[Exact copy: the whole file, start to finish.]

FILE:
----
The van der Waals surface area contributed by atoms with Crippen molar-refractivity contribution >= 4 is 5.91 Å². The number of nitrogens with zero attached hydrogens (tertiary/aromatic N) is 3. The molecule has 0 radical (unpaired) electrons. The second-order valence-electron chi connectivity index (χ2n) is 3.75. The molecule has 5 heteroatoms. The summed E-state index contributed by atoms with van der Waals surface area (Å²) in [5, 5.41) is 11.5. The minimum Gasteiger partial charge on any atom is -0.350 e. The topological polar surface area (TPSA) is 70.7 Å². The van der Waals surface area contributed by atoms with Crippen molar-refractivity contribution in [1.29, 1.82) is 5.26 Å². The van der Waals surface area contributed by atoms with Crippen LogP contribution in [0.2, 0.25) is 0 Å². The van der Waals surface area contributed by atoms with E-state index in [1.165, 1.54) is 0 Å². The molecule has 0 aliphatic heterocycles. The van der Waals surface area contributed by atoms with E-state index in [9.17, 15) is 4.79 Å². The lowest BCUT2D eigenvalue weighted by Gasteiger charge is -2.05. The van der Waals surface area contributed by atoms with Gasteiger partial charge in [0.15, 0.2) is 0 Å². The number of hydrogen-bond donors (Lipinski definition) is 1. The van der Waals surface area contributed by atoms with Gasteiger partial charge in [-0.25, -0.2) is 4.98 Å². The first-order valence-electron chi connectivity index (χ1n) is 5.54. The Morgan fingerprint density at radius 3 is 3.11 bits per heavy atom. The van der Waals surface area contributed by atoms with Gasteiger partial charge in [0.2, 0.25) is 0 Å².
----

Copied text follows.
The van der Waals surface area contributed by atoms with Crippen molar-refractivity contribution >= 4 is 5.91 Å². The number of nitrogens with zero attached hydrogens (tertiary/aromatic N) is 3. The molecule has 0 radical (unpaired) electrons. The second-order valence-electron chi connectivity index (χ2n) is 3.75. The molecule has 5 heteroatoms. The summed E-state index contributed by atoms with van der Waals surface area (Å²) in [5, 5.41) is 11.5. The minimum Gasteiger partial charge on any atom is -0.350 e. The topological polar surface area (TPSA) is 70.7 Å². The van der Waals surface area contributed by atoms with Crippen molar-refractivity contribution in [1.29, 1.82) is 5.26 Å². The van der Waals surface area contributed by atoms with Crippen LogP contribution in [0.2, 0.25) is 0 Å². The van der Waals surface area contributed by atoms with E-state index in [1.165, 1.54) is 0 Å². The molecule has 0 aliphatic heterocycles. The van der Waals surface area contributed by atoms with E-state index in [9.17, 15) is 4.79 Å². The lowest BCUT2D eigenvalue weighted by Gasteiger charge is -2.05. The van der Waals surface area contributed by atoms with Gasteiger partial charge in [0.15, 0.2) is 0 Å². The number of hydrogen-bond donors (Lipinski definition) is 1. The van der Waals surface area contributed by atoms with Gasteiger partial charge in [-0.25, -0.2) is 4.98 Å². The first-order valence-electron chi connectivity index (χ1n) is 5.54. The Morgan fingerprint density at radius 3 is 3.11 bits per heavy atom. The van der Waals surface area contributed by atoms with Gasteiger partial charge in [0.2, 0.25) is 0 Å².